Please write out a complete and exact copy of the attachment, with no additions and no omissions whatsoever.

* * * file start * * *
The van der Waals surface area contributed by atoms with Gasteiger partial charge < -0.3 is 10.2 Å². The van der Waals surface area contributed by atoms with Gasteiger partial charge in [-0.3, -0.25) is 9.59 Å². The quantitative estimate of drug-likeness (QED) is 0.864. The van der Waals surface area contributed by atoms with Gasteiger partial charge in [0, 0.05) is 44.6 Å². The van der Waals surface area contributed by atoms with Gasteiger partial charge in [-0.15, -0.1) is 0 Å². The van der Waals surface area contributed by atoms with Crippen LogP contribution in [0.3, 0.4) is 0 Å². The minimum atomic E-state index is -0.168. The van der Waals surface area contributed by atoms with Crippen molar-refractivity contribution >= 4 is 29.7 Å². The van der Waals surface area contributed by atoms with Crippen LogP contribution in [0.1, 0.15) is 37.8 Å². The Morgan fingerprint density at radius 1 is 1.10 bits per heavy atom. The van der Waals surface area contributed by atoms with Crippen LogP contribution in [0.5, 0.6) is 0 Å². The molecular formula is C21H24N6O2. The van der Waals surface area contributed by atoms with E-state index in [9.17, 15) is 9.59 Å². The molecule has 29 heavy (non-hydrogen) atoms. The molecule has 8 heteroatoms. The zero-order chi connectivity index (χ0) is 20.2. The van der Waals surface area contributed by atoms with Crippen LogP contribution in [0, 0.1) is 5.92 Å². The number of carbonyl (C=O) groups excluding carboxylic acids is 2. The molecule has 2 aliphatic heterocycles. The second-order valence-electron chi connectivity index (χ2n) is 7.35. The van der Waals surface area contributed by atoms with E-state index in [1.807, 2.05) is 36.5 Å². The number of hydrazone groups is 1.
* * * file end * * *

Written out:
The van der Waals surface area contributed by atoms with Gasteiger partial charge < -0.3 is 10.2 Å². The van der Waals surface area contributed by atoms with Gasteiger partial charge in [-0.3, -0.25) is 9.59 Å². The quantitative estimate of drug-likeness (QED) is 0.864. The van der Waals surface area contributed by atoms with Gasteiger partial charge in [0, 0.05) is 44.6 Å². The van der Waals surface area contributed by atoms with Gasteiger partial charge in [-0.15, -0.1) is 0 Å². The van der Waals surface area contributed by atoms with Crippen LogP contribution in [0.3, 0.4) is 0 Å². The minimum atomic E-state index is -0.168. The van der Waals surface area contributed by atoms with Crippen molar-refractivity contribution >= 4 is 29.7 Å². The van der Waals surface area contributed by atoms with Crippen LogP contribution in [0.1, 0.15) is 37.8 Å². The Morgan fingerprint density at radius 1 is 1.10 bits per heavy atom. The van der Waals surface area contributed by atoms with Crippen LogP contribution in [0.5, 0.6) is 0 Å². The molecular formula is C21H24N6O2. The van der Waals surface area contributed by atoms with E-state index in [9.17, 15) is 9.59 Å². The molecule has 29 heavy (non-hydrogen) atoms. The molecule has 8 heteroatoms. The zero-order chi connectivity index (χ0) is 20.2. The van der Waals surface area contributed by atoms with Crippen LogP contribution in [0, 0.1) is 5.92 Å². The number of carbonyl (C=O) groups excluding carboxylic acids is 2. The molecule has 2 aliphatic heterocycles. The second-order valence-electron chi connectivity index (χ2n) is 7.35. The van der Waals surface area contributed by atoms with E-state index in [1.807, 2.05) is 36.5 Å². The number of hydrazone groups is 1.